Tired of waiting for city, cyclists grab shovels, clear bike lane
DISSATISFIED with the city’s efforts to clear snow and ice from bike lanes, some Winnipeg cyclists have taken matters into their own hands.
Hillary Rosentreter was among a group of about 10 people, including a child, who shovelled and scraped a bike lane on Westminster Avenue, between Maryland and Sherbrook streets, down to the pavement Tuesday.
“It was a safety thing, and just being fed up with the city not taking concerns into account and not taking appropriate action,” said Rosentreter. “It had been neglected. We wanted to do whatever we could to make sure it wasn’t neglected.”
Rosentreter and others complained to the city and some councillors, after noticing vehicles had been parked in the cycling lane.
“The snow had not been cleared off the road or the bike lane. There was no way of telling there was a bike lane or where parking stopped,” she said.
While the group was there, a city employee showed up and took photos of the lane, said Rosentreter, who cycles throughout winter.
About a dozen cyclists passed by while the group shovelled snow and chipped ice.
“They were all saying thank you that we were there,” said Rosentreter. “I think we will make this a regular thing now. We do plan to go out and tackle spots that are being neglected.”
The lane in West Broadway is part of a key route to and from downtown.
Rosentreter said it is a “precarious” spot when it hasn’t been cleared.
City of Winnipeg spokesman Ken Allen said sidewalks and active transportation paths on Priority 1 and 2 streets are to be cleared to a compacted snow surface instead of bare pavement.
“We inspected the location on Monday and found it to be cleared as per the policy,” Allen wrote in an email. “Residents are asked to not clear snow from the roadways due to safety concerns, and to report any trouble spots instead.”
Winnipeggers can make reports or snow removal requests to 311 or on the city’s website.
Frustrated by the “prioritization” of vehicles over active transportation, Rosentreter said bike lanes should be cleared down to the pavement.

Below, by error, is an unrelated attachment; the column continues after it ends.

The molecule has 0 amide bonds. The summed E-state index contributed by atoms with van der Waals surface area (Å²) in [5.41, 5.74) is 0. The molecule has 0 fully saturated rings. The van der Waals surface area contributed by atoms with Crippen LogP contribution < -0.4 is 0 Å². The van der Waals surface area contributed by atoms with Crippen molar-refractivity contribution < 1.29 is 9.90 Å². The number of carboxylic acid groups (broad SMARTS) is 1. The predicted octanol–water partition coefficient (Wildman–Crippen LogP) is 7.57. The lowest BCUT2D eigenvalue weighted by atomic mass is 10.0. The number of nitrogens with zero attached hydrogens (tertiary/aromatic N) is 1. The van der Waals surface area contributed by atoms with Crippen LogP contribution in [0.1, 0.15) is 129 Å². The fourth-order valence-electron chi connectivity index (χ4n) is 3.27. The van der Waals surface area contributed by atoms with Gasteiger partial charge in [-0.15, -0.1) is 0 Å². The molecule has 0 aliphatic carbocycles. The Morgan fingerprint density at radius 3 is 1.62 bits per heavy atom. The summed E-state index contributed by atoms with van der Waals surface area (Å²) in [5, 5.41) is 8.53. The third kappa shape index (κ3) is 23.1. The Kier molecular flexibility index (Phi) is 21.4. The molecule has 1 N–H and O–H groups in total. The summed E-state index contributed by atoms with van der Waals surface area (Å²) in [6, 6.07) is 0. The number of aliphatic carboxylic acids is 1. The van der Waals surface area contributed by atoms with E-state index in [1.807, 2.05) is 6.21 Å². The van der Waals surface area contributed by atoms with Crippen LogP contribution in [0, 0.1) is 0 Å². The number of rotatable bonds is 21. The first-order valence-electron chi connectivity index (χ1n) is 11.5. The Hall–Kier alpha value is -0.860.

A compacted snow surface becomes soft and icy when temperatures fluctuate, she said.
Winnipeggers have raised concerns about a lack of snow-clearing or the state of some streets or active transportation paths after the first major snowfall Nov. 10-11 and lighter dustings since then.
Plowing of residential streets is due to begin Thursday following an onslaught of complaints made to the city.
Snow-clearing on streets, sidewalks and bike paths is based on three priority levels and depends on factors such as the amount of accumulation.
The bike lane on Westminster Avenue, which is Priority 2, is supposed be cleared when the street is plowed, said Sherri Rollins, the local city councillor (Fort Rouge-East Fort Garry).
Rollins, who received complaints from the group, said residents shouldn’t have to resort to clearing a bike lane themselves.
“I share their frustration,” she said. She is concerned the city isn’t meeting its standards for snow removal.
“Snow-clearing has not kept up, and that’s our first snow clear,” said Rollins, referring to the Nov. 10-11 storm.
Coun. Cindy Gilroy (Daniel Mclntyre) wants the city to review and update its priority system.
She is “very concerned” when Winnipeggers feel they have no choice but to clear active transportation paths themselves.
“We have to make sure we get to those routes first,” she said in a voice message.
New public works chair Coun. Janice Lukes (Waverley West) described the situation on Westminster Avenue as “terribly unfortunate.”
The fact “no action” was taken when the group reported its concerns to 311 is a problem, Lukes said.
“We’re a winter city. People need to be mobile,” she said. “We really want to provide a good level of service. I think the public wants to see a better level than is currently provided, and so do I.”
The councillor noticed some bike lanes hadn’t been cleared, including a newer corridor on Pembina Highway, as of Saturday.
Some accountability issues need to be addressed, she said, as city hall explores options to speed up snow-clearing.
The public works committee will discuss snow removal on Nov. 29, including whether to give more work to private contractors in an effort to clear sidewalks and paths faster.
In July, council approved a roughly $3.7-million purchase of 15 machines which will clear snow from sidewalks and paths when they enter service. The order has been subject to supply-chain issues, said Lukes, who hopes the machines will arrive next year.
With a new budget cycle starting next year, council will have to look at changing the city’s policy or spending more on snow clearing, said Lukes.
Thanks to a series of heavy snowfalls last winter and spring, the city expects to finish the year $40 million over its $35-million snow-clearing budget.
email@example.com Twitter: @chriskitching